The number of people taking out individual voluntary arrangements (IVAs) in the next six months could be set to rise, if the levels of pessimism expre…
The number of people taking out individual voluntary arrangements (IVAs) in the next six months could be set to rise, if the levels of pessimism expressed by consumers about their prospects turn out to be correct.
A poll by insolvency body R3 found 43 per cent of people believe their own monetary position will get worse in the next half-year, 13 per cent more than gave the same answer to the same question in the previous poll three months ago.
R3 president Steven Law said the situation was likely to have been caused by recent developments such as rising prices and the VAT increase.
He stated: “This has happened against a backdrop of pay freezes, pay cuts and, in some cases, redundancies, so it is understandable that many are feeling pessimistic about their financial outlook.”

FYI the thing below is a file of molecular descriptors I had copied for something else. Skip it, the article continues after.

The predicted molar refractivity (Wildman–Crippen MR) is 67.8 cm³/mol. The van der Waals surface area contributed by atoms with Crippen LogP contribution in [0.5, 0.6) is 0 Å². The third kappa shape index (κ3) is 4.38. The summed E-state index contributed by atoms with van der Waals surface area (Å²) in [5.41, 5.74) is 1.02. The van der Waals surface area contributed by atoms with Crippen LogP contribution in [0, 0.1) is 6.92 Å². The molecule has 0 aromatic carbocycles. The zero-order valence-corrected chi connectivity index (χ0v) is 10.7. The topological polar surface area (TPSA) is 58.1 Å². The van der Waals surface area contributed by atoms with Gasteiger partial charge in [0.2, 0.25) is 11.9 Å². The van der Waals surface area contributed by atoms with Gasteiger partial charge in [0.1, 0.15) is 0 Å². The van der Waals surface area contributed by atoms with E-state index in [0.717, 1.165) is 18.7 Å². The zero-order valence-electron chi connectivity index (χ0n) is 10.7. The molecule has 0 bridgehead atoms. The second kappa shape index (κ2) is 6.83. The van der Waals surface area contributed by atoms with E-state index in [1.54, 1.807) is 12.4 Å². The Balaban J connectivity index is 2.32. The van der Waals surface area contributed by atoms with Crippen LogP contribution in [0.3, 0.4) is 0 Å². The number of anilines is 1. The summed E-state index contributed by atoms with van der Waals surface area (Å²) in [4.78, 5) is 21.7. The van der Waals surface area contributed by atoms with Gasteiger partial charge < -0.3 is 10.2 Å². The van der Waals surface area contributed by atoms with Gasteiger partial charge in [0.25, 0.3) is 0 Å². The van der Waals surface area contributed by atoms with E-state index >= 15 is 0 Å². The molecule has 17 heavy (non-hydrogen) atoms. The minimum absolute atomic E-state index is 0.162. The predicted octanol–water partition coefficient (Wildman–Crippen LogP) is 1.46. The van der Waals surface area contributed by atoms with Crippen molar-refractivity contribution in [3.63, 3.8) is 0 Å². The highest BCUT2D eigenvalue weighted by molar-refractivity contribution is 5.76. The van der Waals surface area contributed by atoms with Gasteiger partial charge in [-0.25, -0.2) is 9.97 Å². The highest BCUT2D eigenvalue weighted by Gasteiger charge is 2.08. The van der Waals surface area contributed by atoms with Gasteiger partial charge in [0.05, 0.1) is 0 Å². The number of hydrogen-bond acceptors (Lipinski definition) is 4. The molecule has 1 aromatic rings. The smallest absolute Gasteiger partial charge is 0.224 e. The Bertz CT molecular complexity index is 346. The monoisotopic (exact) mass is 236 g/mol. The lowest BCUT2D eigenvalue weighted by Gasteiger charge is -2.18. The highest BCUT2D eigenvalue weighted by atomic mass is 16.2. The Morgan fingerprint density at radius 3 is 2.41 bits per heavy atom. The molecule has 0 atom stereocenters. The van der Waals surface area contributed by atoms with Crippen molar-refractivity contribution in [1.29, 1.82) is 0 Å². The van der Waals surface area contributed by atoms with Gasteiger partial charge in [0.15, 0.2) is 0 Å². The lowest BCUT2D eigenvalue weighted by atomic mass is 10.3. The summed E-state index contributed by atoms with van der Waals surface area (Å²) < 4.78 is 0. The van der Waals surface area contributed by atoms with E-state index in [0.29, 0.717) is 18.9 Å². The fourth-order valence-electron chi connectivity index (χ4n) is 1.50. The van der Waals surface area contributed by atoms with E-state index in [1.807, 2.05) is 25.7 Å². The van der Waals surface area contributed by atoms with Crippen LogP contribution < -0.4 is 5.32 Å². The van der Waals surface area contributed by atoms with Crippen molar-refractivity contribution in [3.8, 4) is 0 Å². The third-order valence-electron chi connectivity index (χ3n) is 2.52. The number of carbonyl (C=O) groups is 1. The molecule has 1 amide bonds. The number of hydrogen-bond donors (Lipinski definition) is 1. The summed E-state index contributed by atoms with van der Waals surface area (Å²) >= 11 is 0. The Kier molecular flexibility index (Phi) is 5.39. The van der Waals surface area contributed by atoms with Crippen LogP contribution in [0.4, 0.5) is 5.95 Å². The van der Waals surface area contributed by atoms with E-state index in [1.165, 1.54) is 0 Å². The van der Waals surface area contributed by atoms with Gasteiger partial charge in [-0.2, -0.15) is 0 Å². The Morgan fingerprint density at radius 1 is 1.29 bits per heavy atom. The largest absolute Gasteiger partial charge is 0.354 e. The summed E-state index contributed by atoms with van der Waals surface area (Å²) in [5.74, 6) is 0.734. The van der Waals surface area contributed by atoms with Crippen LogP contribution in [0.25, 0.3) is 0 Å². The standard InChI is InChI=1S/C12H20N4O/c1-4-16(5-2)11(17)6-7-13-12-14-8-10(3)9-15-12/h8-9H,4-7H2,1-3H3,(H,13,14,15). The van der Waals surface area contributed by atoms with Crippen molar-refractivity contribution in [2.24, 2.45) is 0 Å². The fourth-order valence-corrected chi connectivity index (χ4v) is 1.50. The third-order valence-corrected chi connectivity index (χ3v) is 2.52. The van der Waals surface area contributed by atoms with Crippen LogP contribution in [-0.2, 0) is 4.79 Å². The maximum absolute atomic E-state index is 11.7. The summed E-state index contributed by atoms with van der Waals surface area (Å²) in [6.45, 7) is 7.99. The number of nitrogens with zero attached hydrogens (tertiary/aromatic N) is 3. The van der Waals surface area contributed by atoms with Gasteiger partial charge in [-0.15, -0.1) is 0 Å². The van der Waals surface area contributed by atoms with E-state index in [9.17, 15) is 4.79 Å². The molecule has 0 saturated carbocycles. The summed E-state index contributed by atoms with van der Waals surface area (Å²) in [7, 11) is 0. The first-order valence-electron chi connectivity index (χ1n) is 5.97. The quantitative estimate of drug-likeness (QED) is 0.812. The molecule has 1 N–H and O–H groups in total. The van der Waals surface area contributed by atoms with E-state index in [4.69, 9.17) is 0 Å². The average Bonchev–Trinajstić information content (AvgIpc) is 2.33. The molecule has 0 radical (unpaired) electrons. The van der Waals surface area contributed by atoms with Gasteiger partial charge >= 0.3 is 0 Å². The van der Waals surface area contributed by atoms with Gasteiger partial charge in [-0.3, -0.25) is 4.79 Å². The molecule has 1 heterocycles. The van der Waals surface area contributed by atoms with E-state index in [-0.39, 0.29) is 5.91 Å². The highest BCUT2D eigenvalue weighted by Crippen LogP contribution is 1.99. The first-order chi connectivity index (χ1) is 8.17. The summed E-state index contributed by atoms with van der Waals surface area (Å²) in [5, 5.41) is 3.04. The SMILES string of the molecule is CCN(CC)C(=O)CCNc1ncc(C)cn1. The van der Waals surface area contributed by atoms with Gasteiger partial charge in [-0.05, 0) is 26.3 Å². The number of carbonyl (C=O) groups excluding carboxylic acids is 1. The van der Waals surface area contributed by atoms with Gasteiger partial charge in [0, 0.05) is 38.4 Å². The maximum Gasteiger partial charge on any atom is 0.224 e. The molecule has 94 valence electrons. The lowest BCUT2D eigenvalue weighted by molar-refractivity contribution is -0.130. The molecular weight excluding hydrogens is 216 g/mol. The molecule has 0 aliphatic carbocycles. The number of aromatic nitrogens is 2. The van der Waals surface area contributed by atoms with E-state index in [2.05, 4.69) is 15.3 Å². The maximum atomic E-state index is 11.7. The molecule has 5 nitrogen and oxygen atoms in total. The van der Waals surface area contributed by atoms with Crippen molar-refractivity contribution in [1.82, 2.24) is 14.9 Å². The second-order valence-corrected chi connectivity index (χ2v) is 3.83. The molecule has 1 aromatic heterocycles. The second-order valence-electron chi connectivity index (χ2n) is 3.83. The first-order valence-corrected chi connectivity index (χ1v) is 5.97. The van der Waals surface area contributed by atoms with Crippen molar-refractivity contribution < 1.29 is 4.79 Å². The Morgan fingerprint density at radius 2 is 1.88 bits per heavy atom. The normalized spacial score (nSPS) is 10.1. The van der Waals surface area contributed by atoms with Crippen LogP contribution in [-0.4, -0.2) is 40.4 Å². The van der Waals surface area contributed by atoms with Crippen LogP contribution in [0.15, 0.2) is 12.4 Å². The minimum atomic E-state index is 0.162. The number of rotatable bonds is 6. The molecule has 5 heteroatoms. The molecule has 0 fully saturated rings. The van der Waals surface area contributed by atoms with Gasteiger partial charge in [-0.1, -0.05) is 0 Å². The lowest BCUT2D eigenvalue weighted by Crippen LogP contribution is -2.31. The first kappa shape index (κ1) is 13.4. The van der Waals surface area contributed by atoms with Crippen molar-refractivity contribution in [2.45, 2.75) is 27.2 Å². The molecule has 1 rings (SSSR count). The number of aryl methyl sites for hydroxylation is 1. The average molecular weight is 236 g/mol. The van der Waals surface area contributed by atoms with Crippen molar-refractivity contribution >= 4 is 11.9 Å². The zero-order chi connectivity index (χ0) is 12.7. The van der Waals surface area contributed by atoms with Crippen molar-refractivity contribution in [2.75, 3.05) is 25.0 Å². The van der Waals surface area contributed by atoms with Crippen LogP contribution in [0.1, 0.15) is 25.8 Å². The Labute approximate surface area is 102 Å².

And the number worried about debt was up by six per cent to 45 per cent, with 56 per cent of those concerned citing what they owed on their credit cards as the main cause for anxiety, while those aged 25-34 were the most likely to be troubled by debt, something 57 per cent of this group reported.
“In my experience, most people’s debts become unmanageable due to a change in circumstance, such as sudden unemployment,” Mr Law stated.
Those in such a situation may need an IVA to get their debts under control.
The levels of debt people are getting into may be deeper in nature than they actually realise, money advice co-ordinator at the UK Insolvency Helpline Richard Sorsky recently warned.
He said consumers often borrow without checking the interest rate first.
By Amy White